Experimental investigations conducted over the last several decades suggest that transplacental exposure of offspring to certain N-nitroso compounds (NOCs) results in the development of brain tumors in laboratory animals. Dietary cured meats are a recognized source of such exposures in humans and raise the possibility that maternal consumption of cured meat products during pregnancy could increase the risk of childhood brain tumors. This hypothesis was first suggested by an observational study conducted by Preston-Martin et al. in 1982 supporting such a role in human disease. Since that time, additional epidemiological analyses have been performed addressing this hypothesis although results are inconsistent across studies. Due to the possible impact of bias and confounding in the available observational studies, the relatively weak effect seen in some observational analyses is of questionable validity. Nonetheless, since the association of transplacental NOC exposure and brain tumor risk is biologically plausible, the suspected association cannot be unequivocally dismissed. This chapter reviews the current epidemiological evidence dealing with the maternal cured meat intake/childhood brain tumor association and suggests further avenues for research.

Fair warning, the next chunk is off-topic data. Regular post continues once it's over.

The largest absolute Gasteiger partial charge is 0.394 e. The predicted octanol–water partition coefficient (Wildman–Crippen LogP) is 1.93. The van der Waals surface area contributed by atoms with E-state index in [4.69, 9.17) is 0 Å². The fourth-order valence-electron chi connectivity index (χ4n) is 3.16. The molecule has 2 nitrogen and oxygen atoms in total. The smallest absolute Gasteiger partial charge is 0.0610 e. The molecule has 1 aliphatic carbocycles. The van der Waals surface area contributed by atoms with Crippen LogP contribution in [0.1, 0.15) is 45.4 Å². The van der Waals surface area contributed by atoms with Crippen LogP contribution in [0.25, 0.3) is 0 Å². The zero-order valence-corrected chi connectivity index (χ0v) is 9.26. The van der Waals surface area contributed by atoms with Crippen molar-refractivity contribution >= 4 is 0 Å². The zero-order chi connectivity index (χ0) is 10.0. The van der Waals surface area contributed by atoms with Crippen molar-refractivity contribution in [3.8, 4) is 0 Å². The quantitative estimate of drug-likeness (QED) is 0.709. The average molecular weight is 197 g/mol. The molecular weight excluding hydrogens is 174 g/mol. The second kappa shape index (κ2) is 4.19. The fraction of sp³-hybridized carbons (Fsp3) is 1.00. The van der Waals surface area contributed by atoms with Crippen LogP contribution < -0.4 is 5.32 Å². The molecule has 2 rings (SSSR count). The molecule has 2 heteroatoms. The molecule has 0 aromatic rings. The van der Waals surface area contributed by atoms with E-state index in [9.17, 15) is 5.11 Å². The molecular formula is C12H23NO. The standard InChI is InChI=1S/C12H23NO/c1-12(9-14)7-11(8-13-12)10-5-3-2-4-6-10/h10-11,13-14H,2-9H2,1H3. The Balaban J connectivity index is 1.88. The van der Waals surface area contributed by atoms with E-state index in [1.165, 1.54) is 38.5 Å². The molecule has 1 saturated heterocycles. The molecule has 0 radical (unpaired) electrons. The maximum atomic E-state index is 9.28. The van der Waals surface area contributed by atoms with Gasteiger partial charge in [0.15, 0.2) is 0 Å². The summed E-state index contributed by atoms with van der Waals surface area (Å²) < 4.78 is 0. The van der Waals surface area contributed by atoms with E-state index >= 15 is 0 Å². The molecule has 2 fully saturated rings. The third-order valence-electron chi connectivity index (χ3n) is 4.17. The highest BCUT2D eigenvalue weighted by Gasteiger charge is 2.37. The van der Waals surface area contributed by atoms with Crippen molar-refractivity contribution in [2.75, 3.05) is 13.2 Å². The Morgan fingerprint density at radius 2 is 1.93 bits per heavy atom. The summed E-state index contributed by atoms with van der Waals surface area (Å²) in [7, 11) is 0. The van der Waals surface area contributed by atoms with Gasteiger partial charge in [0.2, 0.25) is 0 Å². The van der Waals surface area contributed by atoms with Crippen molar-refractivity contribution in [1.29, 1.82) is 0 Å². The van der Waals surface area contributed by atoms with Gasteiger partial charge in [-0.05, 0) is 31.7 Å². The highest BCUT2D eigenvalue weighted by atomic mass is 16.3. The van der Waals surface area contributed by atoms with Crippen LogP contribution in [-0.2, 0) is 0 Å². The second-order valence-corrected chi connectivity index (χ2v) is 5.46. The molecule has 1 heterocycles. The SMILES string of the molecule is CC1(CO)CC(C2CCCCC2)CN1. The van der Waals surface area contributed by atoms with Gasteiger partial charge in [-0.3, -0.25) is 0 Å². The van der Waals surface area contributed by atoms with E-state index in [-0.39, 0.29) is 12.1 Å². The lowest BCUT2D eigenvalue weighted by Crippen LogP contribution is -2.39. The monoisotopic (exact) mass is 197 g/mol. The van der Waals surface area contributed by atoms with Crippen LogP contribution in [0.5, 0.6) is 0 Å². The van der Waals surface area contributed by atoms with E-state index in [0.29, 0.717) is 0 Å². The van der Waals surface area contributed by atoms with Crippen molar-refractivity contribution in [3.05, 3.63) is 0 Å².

- Brain Tumor
- Anaplastic Astrocytoma
- Central Nervous System Tumor
- Sodium Nitrite
- Pediatric Brain Tumor
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Pediatric brain tumors
Surveillance, Epidemiology and End Results
Primitive neuroectodermal tumor
Central nervous system
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Huncharek, M. (2011). Maternal Dietary Intake of N-Nitroso Compounds from Cured Meat and the Risk of Pediatric Brain Tumors. In: Preedy, V., Watson, R., Martin, C. (eds) Handbook of Behavior, Food and Nutrition. Springer, New York, NY. https://doi.org/10.1007/978-0-387-92271-3_118
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